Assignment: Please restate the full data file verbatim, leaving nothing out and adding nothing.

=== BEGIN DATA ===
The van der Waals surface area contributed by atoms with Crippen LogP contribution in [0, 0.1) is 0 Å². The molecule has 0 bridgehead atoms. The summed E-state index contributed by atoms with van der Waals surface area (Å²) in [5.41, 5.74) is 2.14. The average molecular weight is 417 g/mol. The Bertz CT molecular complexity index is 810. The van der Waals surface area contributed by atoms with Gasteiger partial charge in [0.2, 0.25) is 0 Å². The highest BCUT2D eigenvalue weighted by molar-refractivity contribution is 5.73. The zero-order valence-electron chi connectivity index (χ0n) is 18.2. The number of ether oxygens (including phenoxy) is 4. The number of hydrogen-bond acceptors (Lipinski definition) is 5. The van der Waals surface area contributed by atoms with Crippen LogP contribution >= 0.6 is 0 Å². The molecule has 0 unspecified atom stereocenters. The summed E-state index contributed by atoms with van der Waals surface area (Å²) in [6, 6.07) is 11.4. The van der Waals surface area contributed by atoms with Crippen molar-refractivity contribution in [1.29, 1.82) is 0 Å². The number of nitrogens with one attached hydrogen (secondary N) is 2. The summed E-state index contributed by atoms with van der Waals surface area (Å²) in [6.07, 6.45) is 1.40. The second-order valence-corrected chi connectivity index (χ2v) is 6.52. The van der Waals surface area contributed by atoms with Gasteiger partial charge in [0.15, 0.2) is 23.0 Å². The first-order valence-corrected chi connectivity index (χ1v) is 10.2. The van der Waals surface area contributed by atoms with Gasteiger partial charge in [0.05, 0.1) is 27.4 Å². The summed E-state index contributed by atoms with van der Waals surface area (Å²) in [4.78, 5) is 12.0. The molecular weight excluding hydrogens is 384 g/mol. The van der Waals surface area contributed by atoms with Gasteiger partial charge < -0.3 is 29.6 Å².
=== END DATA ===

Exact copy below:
The van der Waals surface area contributed by atoms with Crippen LogP contribution in [0, 0.1) is 0 Å². The molecule has 0 bridgehead atoms. The summed E-state index contributed by atoms with van der Waals surface area (Å²) in [5.41, 5.74) is 2.14. The average molecular weight is 417 g/mol. The Bertz CT molecular complexity index is 810. The van der Waals surface area contributed by atoms with Gasteiger partial charge in [0.2, 0.25) is 0 Å². The highest BCUT2D eigenvalue weighted by molar-refractivity contribution is 5.73. The zero-order valence-electron chi connectivity index (χ0n) is 18.2. The number of ether oxygens (including phenoxy) is 4. The number of hydrogen-bond acceptors (Lipinski definition) is 5. The van der Waals surface area contributed by atoms with Crippen LogP contribution >= 0.6 is 0 Å². The molecule has 0 unspecified atom stereocenters. The summed E-state index contributed by atoms with van der Waals surface area (Å²) in [6, 6.07) is 11.4. The van der Waals surface area contributed by atoms with Crippen molar-refractivity contribution in [1.29, 1.82) is 0 Å². The number of nitrogens with one attached hydrogen (secondary N) is 2. The summed E-state index contributed by atoms with van der Waals surface area (Å²) in [6.07, 6.45) is 1.40. The second-order valence-corrected chi connectivity index (χ2v) is 6.52. The van der Waals surface area contributed by atoms with Gasteiger partial charge in [0.15, 0.2) is 23.0 Å². The first-order valence-corrected chi connectivity index (χ1v) is 10.2. The van der Waals surface area contributed by atoms with Gasteiger partial charge in [0.05, 0.1) is 27.4 Å². The summed E-state index contributed by atoms with van der Waals surface area (Å²) in [4.78, 5) is 12.0. The molecular weight excluding hydrogens is 384 g/mol. The van der Waals surface area contributed by atoms with Gasteiger partial charge < -0.3 is 29.6 Å².